On top of all that, Benedict XVI had some big shoes to fill. Pope John Paul II was a beloved figure who increased the church’s outreach and appeal; when he died in 2005, some saw Ratzinger -- one of the oldest popes ever to take the helm -- as a mere placeholder. But as it happened, he presided over some very trying times.
The wall of secrecy that has long surrounded the Vatican’s inner workings came crumbling down last year when Pope Benedict’s own butler, Paolo Gabriele, released confidential documents and correspondences to an Italian journalist. The scandal -- dubbed Vatileaks -- exposed infighting and corruption among Vatican officials. In particular, the documents highlighted internal divisions over the outsized role played by Cardinal Tarcisio Bertone, who serves as the Cardinal Secretary of State.
The leaks made clear that Bertone, who has been staunchly defended by Benedict, was reviled by many of his colleagues due to his perceived mismanagement of Vatican finances and his brazen outspokenness, which was beginning to weigh on the reputation of the church.
Cardinal Bertone still retains his influential position, but that is unlikely to be the case following the resignation of Pope Benedict in a few weeks.
“The new pope can dispose of anybody who was a disservice,” said Faggioli. “It’s highly unlikely that Bertone will stay because he has been criticized unanimously and for a number of reasons.”
That’s good news -- but corruption is not the worst of the Vatican’s worries.
The Catholic Church has come under intense scrutiny in recent years for a deplorable history of sex crimes committed by clergy members. The problem goes back decades; since the 1950s, thousands of priests and officials in dioceses around the world have been accused of sexually abusing minors.
To his credit, Benedict was the first pope ever to meet publicly with victims of abuse. In fact, he played a major role in the controversy as early as 1981, when he was appointed to head the Congregation for the Doctrine of the Faith, which essentially put him in charge of Vatican investigations into clerical misconduct.
But Ratzinger was repeatedly accused of neglecting to fully investigate -- and even participating in -- cover-ups of abuse.
Pope Benedict scored one high-profile victory against sexual abuse in the case of Marcial Maciel, a powerful and well-connected Mexican priest with a knack for fundraising. Maciel had a long history of drug use and sexual abuse against children but seemed invincible until 2006 when, in the face of public outcry, Benedict punished the offender by removing him from active ministry. Maciel died in 2008.
But even then, critics charged that the action was far too little and much too late. They point out that even in his capacity as the leader of the Congregation for the Doctrine of the Faith, Ratzinger presided over seemingly interminable delays in the prosecution of Maciel and other alleged offenders.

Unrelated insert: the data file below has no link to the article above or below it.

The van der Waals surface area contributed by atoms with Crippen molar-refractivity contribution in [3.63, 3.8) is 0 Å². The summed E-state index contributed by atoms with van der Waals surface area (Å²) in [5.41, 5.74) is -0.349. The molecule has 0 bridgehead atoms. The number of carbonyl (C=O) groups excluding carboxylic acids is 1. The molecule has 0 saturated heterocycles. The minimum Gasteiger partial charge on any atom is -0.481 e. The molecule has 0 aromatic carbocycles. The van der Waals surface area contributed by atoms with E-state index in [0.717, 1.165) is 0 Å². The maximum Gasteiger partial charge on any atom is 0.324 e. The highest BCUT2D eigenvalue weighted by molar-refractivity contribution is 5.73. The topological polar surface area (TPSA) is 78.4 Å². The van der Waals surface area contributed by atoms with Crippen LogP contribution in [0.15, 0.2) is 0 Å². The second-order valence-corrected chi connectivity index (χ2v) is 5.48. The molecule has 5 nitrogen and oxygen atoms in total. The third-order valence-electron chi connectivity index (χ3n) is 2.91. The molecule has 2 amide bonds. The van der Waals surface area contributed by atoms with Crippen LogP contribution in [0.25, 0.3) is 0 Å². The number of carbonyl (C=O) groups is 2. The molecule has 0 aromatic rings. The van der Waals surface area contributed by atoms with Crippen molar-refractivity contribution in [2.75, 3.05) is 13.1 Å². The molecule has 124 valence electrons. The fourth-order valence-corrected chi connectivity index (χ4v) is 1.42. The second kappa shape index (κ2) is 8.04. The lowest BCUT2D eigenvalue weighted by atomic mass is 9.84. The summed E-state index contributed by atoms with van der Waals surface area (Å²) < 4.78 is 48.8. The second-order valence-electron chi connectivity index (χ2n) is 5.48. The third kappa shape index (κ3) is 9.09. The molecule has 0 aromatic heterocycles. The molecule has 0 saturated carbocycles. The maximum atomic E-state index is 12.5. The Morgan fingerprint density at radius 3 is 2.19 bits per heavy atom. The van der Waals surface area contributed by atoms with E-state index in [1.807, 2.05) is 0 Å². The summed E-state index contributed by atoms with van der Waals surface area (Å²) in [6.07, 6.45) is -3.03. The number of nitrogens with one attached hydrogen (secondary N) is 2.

As Pope Benedict steps down, the many problems that plague the Catholic Church have yet to be resolved.
The next big question is whether the incoming pontiff can bring the necessary mix of moral integrity and political savvy to the post.
Benedict’s failures prove that intellect alone is not enough to exercise real power in the Vatican; it must be combined with a deep knowledge of the institution’s inner workings, something the outgoing pope lacked even though he had spent many years of his life mingling with top clergymen before becoming their leader.
It is important to note that Ratzinger was not Italian. Nor was his predecessor, who hailed from Poland. But before John Paul II, Italian popes had been the rule for over 400 years running.
“The Italians knew how to operate, and I would say things changed dramatically under John Paul II,” said Fogarty. “He didn’t really know how to work the Vatican, and I suspect this is still true for Pope Benedict.”
Vatican insiders could very well have an advantage over foreign papal candidates, and that’s bad news for Catholics around the world who are hoping to see some papal diversity this time around. There are eligible cardinals who hail from countries all over the world; such an appointment could do much for the global appeal of a struggling religion.
Whether he hails from Nigeria, Brazil, Canada or Italy, the next pontiff will have to strike that perfect balance between modernization and tradition, which the current incumbent never quite mastered -- a sweet spot that neither deters new acolytes nor alienates longtime believers.
And while his successor struggles with that, Benedict XVI plans to go back to a life of quiet reflection -- just what the former hermit Celestine V longed for as he wasted away in captivity.
“Let us entrust the Holy Church to the care of Our Supreme Pastor, Our Lord Jesus Christ, and implore his holy Mother Mary, so that she may assist the Cardinal Fathers with her maternal solicitude, in electing a new Supreme Pontiff,” said Pope Benedict on Monday.
“With regard to myself, I wish to also devotedly serve the Holy Church of God in the future through a life dedicated to prayer.”